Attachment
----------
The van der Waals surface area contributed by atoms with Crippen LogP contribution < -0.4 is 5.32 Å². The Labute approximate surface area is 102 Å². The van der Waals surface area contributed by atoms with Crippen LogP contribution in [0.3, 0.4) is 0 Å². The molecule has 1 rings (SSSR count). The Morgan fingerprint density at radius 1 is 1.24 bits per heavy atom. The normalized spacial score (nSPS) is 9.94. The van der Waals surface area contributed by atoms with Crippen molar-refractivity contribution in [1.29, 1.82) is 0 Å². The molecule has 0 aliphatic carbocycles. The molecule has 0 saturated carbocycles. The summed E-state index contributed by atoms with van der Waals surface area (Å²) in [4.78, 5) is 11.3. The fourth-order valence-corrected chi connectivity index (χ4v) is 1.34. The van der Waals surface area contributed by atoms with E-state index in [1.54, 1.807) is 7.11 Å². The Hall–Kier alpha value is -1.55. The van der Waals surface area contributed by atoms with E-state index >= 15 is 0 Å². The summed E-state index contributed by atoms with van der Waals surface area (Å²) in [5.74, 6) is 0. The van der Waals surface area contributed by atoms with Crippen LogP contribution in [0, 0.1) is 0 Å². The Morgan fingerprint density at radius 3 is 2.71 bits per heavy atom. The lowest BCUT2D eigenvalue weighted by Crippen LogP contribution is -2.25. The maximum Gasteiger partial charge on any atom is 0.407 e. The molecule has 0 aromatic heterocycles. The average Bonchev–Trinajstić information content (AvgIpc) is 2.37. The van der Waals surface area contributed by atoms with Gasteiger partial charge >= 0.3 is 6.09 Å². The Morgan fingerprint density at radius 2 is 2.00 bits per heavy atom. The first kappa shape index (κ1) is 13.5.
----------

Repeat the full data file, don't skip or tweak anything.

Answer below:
The van der Waals surface area contributed by atoms with Crippen LogP contribution < -0.4 is 5.32 Å². The Labute approximate surface area is 102 Å². The van der Waals surface area contributed by atoms with Crippen LogP contribution in [0.3, 0.4) is 0 Å². The molecule has 1 rings (SSSR count). The Morgan fingerprint density at radius 1 is 1.24 bits per heavy atom. The normalized spacial score (nSPS) is 9.94. The van der Waals surface area contributed by atoms with Crippen molar-refractivity contribution in [1.29, 1.82) is 0 Å². The molecule has 0 aliphatic carbocycles. The molecule has 0 saturated carbocycles. The summed E-state index contributed by atoms with van der Waals surface area (Å²) in [4.78, 5) is 11.3. The fourth-order valence-corrected chi connectivity index (χ4v) is 1.34. The van der Waals surface area contributed by atoms with E-state index in [1.54, 1.807) is 7.11 Å². The Hall–Kier alpha value is -1.55. The van der Waals surface area contributed by atoms with E-state index >= 15 is 0 Å². The summed E-state index contributed by atoms with van der Waals surface area (Å²) in [5.74, 6) is 0. The van der Waals surface area contributed by atoms with Crippen LogP contribution in [0, 0.1) is 0 Å². The Morgan fingerprint density at radius 3 is 2.71 bits per heavy atom. The lowest BCUT2D eigenvalue weighted by Crippen LogP contribution is -2.25. The maximum Gasteiger partial charge on any atom is 0.407 e. The molecule has 0 aromatic heterocycles. The average Bonchev–Trinajstić information content (AvgIpc) is 2.37. The van der Waals surface area contributed by atoms with Gasteiger partial charge >= 0.3 is 6.09 Å². The Morgan fingerprint density at radius 2 is 2.00 bits per heavy atom. The first kappa shape index (κ1) is 13.5.